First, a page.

Council Tax: 3% rise would help Falkirk bridge £29m budget gap, councillors told

Raising council tax in Falkirk by more than 3 per cent could help the council bridge its unprecedented £29 million budget gap.
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Chief finance officer Bryan Smail told members of Falkirk Council’s executive on Tuesday that in recent years the district has lost out on millions of pounds, thanks to having one of the lowest levels of council tax in mainland Scotland.

The SNP government’s long freeze on council tax proved a major headache for Falkirk as it was imposed at a time when the council was already keeping the tax as low as possible.

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Councillors will make their decision on Council Tax rises next monthCouncillors will make their decision on Council Tax rises next month
Councillors will make their decision on Council Tax rises next month
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That has left it with an income that is £4m lower than the Scottish average every year.

This year, the Scottish Government has left it to councils to set their own rate of council tax, although an extra £120m for local government announced recently came with the clear expectation it would help councils avoid “inflation-busting” rises.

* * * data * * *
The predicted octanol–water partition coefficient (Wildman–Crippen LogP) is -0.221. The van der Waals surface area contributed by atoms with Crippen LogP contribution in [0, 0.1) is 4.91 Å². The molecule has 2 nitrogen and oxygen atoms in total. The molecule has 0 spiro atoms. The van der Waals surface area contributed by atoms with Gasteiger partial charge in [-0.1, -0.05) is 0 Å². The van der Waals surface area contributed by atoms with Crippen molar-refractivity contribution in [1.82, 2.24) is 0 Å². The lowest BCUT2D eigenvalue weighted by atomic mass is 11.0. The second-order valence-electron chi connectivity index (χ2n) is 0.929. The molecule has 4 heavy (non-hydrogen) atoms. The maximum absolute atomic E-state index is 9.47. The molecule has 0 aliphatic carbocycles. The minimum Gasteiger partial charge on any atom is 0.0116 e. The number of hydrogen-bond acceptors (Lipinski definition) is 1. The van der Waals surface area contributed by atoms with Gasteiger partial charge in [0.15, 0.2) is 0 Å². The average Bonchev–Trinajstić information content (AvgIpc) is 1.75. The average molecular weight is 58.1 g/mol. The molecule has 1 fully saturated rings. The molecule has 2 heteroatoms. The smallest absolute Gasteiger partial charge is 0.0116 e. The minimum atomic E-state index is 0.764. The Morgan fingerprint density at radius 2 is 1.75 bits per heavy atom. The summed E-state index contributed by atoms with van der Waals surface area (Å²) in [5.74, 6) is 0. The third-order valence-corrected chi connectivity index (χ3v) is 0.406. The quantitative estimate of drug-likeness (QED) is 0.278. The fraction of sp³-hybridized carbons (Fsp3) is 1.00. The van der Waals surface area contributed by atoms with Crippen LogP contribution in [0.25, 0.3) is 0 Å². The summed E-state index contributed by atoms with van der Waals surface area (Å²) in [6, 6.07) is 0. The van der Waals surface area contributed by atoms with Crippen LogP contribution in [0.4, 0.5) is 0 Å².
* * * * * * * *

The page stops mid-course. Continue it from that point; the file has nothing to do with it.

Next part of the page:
However, with inflation currently sitting at 5 %, that still gives the council some leeway.

Initially, the budget figures had assumed there would be a 3% council tax rise.

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But a disappointing budget settlement this year left all councils, including Falkirk, struggling to make ends meet as the grant from the Scottish Government will not cover the cost of recent pay rises for staff as well as general inflation.

In addition, the council has not been given the £2m it needs to fund a rise in National Insurance payments or the estimated £2 million it will need for rising energy costs.

Mr Smail’s clear message to councillors was that there are three options open to them – and it is highly probably that a mixture of all three will be needed when they make their final decision.

The most difficult options will be reducing expenditure – which would almost certainly mean job losses – or increasing income, which would mean raising council tax by more than 3%

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The third option, using reserves, would buy them some time but would leave them facing the same headache next year.

Councillors will not make their final decision until a budget-setting meeting on March 2.

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